Bracken – from god-laden anthem to racist poem

Thomas Bracken wrote the words that have become the lyrics of New Zealand’s second national anthem, which is laden with references to God and Lord’.

“Our anthem is so focused on religion it’s not funny! Get away from all the god talk and start talking about something that actually means something to everyone in this country. Make it even easier, have it in our native tongue – Te Reo Māori!”

– Hemi Ruru, Papakura

Bracken also wrote a racist poem – it was about Chinese people. If he was found to have written something racist about Māori the maybe there would be an outcry and calls to condemn everything he wrote, like the religist anthem.

Michael Tull: Anthem writer Thomas Bracken’s anti-Chinese rhetoric ‘racist to modern eyes’.

There’s a danger in elevating historical figures to demigod status.

Last week’s editorial ‘Our anthem ‘God Defend New Zealand’ is a radically subversive challenge to tradition’ veered close to elevating New Zealand national anthem writer Thomas Bracken to a similar inviolate status.

Its staunch defence of his lyrics was, in part, a response to a discussion I started earlier this month on social media about whether it’s appropriate to have an undisguised Christian prayer as our anthem.

What I proposed was a revision of the lyrics, in order to address the religious elephant in the room.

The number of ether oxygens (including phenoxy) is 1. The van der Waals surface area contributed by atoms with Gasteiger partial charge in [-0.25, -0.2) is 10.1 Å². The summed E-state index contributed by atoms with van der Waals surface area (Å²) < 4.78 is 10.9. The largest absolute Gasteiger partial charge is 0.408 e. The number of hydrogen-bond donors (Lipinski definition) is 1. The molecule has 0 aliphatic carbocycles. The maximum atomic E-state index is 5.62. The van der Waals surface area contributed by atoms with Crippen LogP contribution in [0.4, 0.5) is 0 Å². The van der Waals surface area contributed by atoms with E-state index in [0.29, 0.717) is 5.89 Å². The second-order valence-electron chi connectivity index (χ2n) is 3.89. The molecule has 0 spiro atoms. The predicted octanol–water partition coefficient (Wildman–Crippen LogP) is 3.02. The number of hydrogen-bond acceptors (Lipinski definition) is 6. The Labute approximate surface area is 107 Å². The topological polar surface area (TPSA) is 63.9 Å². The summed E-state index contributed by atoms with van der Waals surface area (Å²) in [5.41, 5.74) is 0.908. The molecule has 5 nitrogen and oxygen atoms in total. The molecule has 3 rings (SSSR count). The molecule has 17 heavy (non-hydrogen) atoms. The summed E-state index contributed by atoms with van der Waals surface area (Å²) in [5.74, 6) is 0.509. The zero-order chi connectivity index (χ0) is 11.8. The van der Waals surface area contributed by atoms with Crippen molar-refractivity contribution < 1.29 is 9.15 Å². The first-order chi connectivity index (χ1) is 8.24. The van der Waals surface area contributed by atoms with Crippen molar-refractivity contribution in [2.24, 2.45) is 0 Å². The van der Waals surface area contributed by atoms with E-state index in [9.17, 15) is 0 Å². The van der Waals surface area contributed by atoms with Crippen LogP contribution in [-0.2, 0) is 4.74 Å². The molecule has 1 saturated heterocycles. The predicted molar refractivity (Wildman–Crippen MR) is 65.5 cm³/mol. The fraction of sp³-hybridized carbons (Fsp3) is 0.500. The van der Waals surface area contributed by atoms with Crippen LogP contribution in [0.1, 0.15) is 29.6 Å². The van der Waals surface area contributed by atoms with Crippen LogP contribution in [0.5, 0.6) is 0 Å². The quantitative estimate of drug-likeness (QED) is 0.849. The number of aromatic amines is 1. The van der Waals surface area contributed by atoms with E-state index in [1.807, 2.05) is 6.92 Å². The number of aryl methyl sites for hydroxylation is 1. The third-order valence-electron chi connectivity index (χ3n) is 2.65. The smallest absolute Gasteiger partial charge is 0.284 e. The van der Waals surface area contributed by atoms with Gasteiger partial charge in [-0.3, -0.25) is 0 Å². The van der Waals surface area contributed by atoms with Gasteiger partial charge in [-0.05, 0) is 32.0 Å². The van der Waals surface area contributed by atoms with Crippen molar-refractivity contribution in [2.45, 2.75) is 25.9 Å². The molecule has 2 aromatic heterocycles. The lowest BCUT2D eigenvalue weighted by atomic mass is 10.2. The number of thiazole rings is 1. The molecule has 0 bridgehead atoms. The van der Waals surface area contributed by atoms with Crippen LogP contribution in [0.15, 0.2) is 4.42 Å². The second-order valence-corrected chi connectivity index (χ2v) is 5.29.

Removing 13 direct references to ‘God’ and ‘Lord’, plus a further eight indirect references (such as ‘thee’ and ‘thy’) would underline the separation between church and state which is fundamental in a modern democracy.

While the anthem is often criticised there is no apparent drive to deem it as inappropriate and dump it.

Revising the lyrics might also make the anthem more relatable to, and reflective of, the increasingly multi-cultural and multi-faith mix of people who make up our country.

Bracken wrote at a very different time.

It would need more than ‘revising the lyrics’ – it would have to amount to a major re-write.

But Bracken, while a good man by most accounts, was no paragon of virtue, and his works are not time-proof.

Another of his published poems, Chinee Johnny, is so racist to modern eyes that strict limits were set on which bits can be quoted here.

Written in a mock Chinese accent, it includes lines like “cook him puppy in him pan”, “steal him fowley nighty come”, and “Chinaman no wifey bling/ No good women, all same ting/ Play on tom-tom, ching, ching, ching!”

Okay, let’s be kind and say perhaps this was “of its time”.  But even by the kindest interpretation, it still reads like the worst Benny Hill sketch ever.

More viscerally, Bracken’s poem sits mightily uneasy in the modern world.

Couldn’t the same thing be said about baking a prayer into the song through which we express our national pride?

If Bracken had written something that was as racist against Māori as is his his poem against Chinese then it would lead a modern movement to have a relevant anthem.